Note: names have been changed to protect the land-boat homeowners’ privacy.
How one B.C. coastal couple has made the move to live off grid. In a boat. On land.
That title wasn’t made up. While some people think downsizing to a tiny home is hard enough to imagine, and many of those who’ve decided to go for it have opted for converted vans and buses to make it happen on the cheap, it’s not an everyday couple that chooses to live the tiny home life off-grid and in a boat. A boat that’s, well, been beached in a sense. More accurately, it’s been intentionally trapped amongst the lush rainforest that we’re so lucky to call home on the pacific west coast. And it is some serious commitment to an alternative way of living.
What is living off-grid exactly?
Living off the grid can have different interpretations depending on who you talk to. But ultimately it involves living autonomously without accessing public services. It doesn’t necessarily mean living remotely like the notorious Bergie, “the Cougar Lady”” of the Sunshine Coast. And it’s not always technically legal. Take a home that is off-grid, in a place that may not be exactly zoned for, say a boat, for example.
And while you can find a plethora of off-grid accommodation on AirBnB or VRBO to rent for a vacation it’s entirely another thing to commit to off-grid living full-time. For a life that might otherwise be considered simple, it doesn’t come without complications. To fully live off-grid, Jack and Winnie, our land boat owners, use a woodstove and hot water tank using thermal dynamics to heat water through a copper coil around the stove. They cook using a propane stove. They use rain water collection and a manual well water pump. Their lighting is either propane or battery-powered while they’re working on a solar panel.
One reason people even opt for the tiny home route is because it offers the opportunity to do exactly that. Live life simply, sustainably and off-grid.
One man’s inconvenience is another’s comfort.
Jack and Winnie’s land boat, Mossy Maris, is a Bruce Roberts 28-foot ship that comes complete with a cedar shake roof and hand-split cedar shake siding. Her craftsmanship exudes a sort of folkloric, storybook, nearly hobbit-like look- if Frodo were to have come from Atlantis instead of the Shire. The boat, heated by an antique woodstove, “gets the interior nice and toasty in no time.”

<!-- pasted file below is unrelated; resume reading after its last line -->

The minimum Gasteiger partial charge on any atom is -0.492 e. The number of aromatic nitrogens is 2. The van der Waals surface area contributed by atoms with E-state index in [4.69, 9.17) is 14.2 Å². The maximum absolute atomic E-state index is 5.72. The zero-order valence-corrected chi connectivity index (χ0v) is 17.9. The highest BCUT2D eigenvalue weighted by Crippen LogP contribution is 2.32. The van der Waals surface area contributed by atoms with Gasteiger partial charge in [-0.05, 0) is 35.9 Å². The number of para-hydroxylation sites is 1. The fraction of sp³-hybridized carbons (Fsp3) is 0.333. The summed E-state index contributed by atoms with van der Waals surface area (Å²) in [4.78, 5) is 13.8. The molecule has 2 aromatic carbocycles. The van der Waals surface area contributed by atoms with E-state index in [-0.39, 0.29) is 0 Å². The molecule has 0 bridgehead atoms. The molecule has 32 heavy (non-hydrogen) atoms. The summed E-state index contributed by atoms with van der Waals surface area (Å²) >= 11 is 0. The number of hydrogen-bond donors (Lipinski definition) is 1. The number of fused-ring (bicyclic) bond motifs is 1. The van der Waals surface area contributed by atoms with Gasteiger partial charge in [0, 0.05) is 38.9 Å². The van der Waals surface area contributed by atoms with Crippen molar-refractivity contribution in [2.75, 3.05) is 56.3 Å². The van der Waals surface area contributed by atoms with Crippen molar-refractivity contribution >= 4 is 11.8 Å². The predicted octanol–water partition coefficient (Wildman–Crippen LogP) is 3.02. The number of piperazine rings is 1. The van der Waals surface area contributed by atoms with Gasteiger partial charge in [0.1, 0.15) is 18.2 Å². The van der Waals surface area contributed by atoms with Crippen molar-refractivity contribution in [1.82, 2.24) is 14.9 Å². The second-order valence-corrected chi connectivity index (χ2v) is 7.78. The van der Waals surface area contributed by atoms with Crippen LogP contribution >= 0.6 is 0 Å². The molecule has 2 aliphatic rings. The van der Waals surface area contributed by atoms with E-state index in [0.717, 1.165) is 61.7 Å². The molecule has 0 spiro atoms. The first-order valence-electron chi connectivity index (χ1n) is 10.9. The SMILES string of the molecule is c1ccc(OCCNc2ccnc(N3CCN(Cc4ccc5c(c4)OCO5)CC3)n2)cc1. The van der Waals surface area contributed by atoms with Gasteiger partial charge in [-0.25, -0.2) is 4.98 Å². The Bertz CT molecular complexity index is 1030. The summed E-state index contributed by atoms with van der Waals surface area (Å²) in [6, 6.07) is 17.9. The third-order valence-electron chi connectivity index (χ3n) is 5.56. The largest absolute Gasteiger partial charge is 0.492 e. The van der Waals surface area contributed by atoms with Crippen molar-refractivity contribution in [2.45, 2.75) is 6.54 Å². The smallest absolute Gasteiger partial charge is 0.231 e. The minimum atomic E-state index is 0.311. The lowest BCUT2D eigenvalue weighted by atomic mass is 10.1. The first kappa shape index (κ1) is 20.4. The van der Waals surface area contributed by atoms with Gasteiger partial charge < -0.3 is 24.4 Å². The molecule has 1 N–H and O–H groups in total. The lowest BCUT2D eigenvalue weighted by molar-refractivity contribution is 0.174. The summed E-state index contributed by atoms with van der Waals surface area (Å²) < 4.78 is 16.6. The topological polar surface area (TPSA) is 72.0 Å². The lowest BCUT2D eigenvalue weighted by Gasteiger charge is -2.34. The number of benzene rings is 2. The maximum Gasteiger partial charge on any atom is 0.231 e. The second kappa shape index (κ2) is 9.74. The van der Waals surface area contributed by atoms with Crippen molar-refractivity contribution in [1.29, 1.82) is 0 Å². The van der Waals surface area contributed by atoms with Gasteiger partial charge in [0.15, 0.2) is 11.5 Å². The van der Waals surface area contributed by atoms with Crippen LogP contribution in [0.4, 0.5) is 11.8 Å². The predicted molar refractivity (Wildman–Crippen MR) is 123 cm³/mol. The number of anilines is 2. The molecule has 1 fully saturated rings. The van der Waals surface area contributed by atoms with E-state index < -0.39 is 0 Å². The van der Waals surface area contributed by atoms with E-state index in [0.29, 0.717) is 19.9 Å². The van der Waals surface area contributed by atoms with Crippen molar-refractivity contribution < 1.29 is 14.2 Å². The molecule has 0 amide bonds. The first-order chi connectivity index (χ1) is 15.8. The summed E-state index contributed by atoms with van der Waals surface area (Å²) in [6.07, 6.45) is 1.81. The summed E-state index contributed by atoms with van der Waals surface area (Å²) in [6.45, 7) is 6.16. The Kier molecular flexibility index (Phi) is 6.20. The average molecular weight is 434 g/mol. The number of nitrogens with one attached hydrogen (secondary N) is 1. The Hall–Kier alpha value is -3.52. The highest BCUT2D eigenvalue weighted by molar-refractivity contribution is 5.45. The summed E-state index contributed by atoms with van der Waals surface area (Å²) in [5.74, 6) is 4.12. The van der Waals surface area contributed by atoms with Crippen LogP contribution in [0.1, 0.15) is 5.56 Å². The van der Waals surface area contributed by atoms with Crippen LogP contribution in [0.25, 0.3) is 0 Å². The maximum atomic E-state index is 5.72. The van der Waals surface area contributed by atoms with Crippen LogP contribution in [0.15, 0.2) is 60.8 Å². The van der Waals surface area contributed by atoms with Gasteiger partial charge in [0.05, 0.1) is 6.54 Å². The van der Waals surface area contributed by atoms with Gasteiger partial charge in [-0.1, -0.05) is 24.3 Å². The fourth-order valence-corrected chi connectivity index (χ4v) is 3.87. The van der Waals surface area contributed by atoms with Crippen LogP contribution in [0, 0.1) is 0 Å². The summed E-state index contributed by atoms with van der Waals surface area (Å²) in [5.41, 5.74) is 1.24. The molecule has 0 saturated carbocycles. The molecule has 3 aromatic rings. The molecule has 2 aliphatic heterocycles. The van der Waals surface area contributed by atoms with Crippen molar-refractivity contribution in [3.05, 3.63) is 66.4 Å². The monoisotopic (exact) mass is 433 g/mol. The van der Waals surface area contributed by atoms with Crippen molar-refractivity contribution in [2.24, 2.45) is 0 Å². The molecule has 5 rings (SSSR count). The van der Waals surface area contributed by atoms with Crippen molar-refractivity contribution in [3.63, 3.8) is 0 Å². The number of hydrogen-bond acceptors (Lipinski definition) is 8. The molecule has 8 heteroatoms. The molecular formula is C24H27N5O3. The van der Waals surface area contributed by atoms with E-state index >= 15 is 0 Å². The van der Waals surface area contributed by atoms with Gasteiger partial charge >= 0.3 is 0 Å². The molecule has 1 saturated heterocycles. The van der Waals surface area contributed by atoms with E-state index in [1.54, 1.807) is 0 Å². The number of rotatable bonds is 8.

But why a boat? Jack spends a lot of time on boats. He is also restoring a 1941 salmon fishing boat and is a commercial fisherman. “Hull shapes have a certain appeal to them, with steady flowing curves and few sharp corners. It’s a unique and affordable alternative to building from scratch, and there’s no lack of boats on the coast that need loving homes.” Maybe Jack and Winnie are on to something. Maybe it should be the other way around? No lack of people who need boats to call homes.
Getting by with a little help from your friends.
The aptly named Mossy Maris, (Maris means “of the sea”) was christened with help from Jack and Winnie’s friends drawing names from a hat around a campfire. Turns out even when you’re living off-grid it pays to make friends with your neighbours. For Maris to find her new home it was a three-hour trip to move the boat using professional boat movers. “Then we had a local fellow with a large crane lined up to meet us there. It was a bit of an ordeal and suspenseful; but we had the boat tucked away, horseshoed between a couple trees by noon.
Can you really live in a 28 foot beached boat forever?
While Jack and Winnie clearly love Maris and are inspired by both the creativity and simplicity of the tiny home movement, they have bigger plans for their property, “Jack also runs a bandsaw mill… and we’re slowly stockpiling lumber to build a woodworking shop/barn, and cabin. We’d always like to keep the land boat to offer friends and family while visiting.”
To truly live off-grid it appears you need to be part handy-man, part urban planner and fully pot-committed. Oh, and probably a little ballsy. When asked, given the local property zoning and bylaw regulations, whether they had considered vacation rentals in the boat, that might offer that ‘real west coast experience’, Winnie simply laughed, “no comment.”